Side Views

How’s your CNY? —  Tay Tian Yan

February 18, 2013

FEB 18 — The Chinese New Year was more than half gone when I returned from a trip abroad. It is good to see the Chinese New Year aura is still so strong in Malaysia. However, it has been mixed with the choking smoke of politics.

Did the audience respond “Yes” or “No” to Prime Minister Datuk Seri Najib Razak’s question at the Han Chiang High School field?

Did Psy receive a death threat for performing in Penang? If he did, what was the intention behind the threat?

What kind of “taboo” did Taiwan-based Malaysian singer Gary Chaw violat at the state level CNY celebration?

Was Najib’s move of attending a Chinese New Year celebration organised by the United Chinese School Committees Association of Malaysia (Dong Zong) an ice-breaking symbol or did he just attend empty-handed?

Why did Dong Zong’s invitation provoke a burst of criticisms from the BN?

It might be a sick society in the eyes of foreigners if they saw how Malaysians filled the Chinese New Year with unnecessary disputes and invectives.

However, it is indeed the real situation. Many people were immersed in such controversies during the Chinese New Year, particularly those suffering from political mania. They have engaged in the controversies whole-heartedly and turned the harmonious atmosphere of the Chinese New Year into hostility before venting it online or in coffee shops.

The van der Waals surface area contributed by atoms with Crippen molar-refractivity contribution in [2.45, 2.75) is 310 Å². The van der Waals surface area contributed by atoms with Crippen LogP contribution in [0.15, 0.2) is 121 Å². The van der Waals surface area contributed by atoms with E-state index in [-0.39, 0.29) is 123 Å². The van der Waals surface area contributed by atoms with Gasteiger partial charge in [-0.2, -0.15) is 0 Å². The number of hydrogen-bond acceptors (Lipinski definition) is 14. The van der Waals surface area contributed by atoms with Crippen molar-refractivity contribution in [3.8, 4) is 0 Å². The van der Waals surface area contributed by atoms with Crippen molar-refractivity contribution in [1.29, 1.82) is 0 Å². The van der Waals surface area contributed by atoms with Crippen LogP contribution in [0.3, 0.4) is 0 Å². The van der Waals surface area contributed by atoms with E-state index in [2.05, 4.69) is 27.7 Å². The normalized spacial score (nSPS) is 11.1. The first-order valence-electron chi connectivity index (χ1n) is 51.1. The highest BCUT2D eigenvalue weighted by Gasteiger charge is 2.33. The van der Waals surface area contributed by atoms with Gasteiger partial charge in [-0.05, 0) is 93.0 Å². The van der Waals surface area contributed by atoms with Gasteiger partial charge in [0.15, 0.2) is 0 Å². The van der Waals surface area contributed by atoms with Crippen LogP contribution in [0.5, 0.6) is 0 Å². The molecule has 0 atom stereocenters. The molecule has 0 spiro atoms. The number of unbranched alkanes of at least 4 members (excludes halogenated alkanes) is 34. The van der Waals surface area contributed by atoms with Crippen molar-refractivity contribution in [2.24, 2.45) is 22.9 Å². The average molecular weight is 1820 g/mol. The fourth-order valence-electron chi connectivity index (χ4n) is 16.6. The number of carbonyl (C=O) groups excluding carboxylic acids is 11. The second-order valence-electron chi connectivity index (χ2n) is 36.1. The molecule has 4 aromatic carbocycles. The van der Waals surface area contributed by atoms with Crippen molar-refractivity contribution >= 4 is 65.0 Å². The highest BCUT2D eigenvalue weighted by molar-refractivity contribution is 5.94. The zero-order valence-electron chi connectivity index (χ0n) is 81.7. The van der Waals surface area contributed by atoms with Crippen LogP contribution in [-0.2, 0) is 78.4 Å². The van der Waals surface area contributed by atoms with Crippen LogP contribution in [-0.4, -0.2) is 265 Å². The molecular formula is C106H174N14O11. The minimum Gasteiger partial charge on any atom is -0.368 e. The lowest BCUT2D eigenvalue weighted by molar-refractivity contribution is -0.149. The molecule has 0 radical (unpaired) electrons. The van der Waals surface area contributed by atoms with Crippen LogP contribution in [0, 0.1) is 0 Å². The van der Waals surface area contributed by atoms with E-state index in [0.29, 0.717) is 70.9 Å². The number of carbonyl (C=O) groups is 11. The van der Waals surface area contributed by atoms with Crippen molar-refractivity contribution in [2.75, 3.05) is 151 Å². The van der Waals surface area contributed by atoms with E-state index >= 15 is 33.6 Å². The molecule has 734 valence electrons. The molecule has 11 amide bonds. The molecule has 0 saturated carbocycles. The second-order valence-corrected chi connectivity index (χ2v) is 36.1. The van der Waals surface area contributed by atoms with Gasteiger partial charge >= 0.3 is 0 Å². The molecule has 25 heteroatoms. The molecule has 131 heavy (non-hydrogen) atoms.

To tell the truth, I sympathise with them for making their Chinese New Year so manic. Why should it be? Why couldn’t they just celebrate the festive joyfully?

Perhaps many people have forgotten the true meaning of the Chinese New Year?

The new year means a new start with hope. People should put aside past grievance, prejudice and hatred and face the brand new year more maturely after calming down.

If we still see the world with the old mentality of perversity and resentment, we can never find a way out, but will continue sighing and hurling invectives.

We should also rethink our social relations in the new year. Some people just keep being self-plaintive and viciously attacking others, thinking that the whole world owes them.

It makes me think of German novel “The Man Who Sells His Own Shadows”. The man cursed all who did not agree with him to make people afraid of him. In fact, he made such attacks as he was afraid of others.

However, these people are, after all, the minority. We thought that there are many of them just because they have made so much noise and brought a misconception.

In fact, many people still understand the significance of the Chinese New Year. A meaningful Chinese New Year should be filled with harmony from family reunion, and unity among members of the society. There should also be more understanding and mutual acceptance among the people.

Excluding a small number of malice and hostility, from a positive point of view, the Chinese New Year this year is more vibrant than ever with more goodwill from politicians and more interactions among different racial groups. It is a positive transformation for the Malaysian society as it produces more energy in the brand new year.

The attitude towards Chinese New Year that you choose can determine your happiness. — mysinchew.com

* This is the personal opinion of the writer or publication and does not necessarily represent the views of The Malaysian Insider.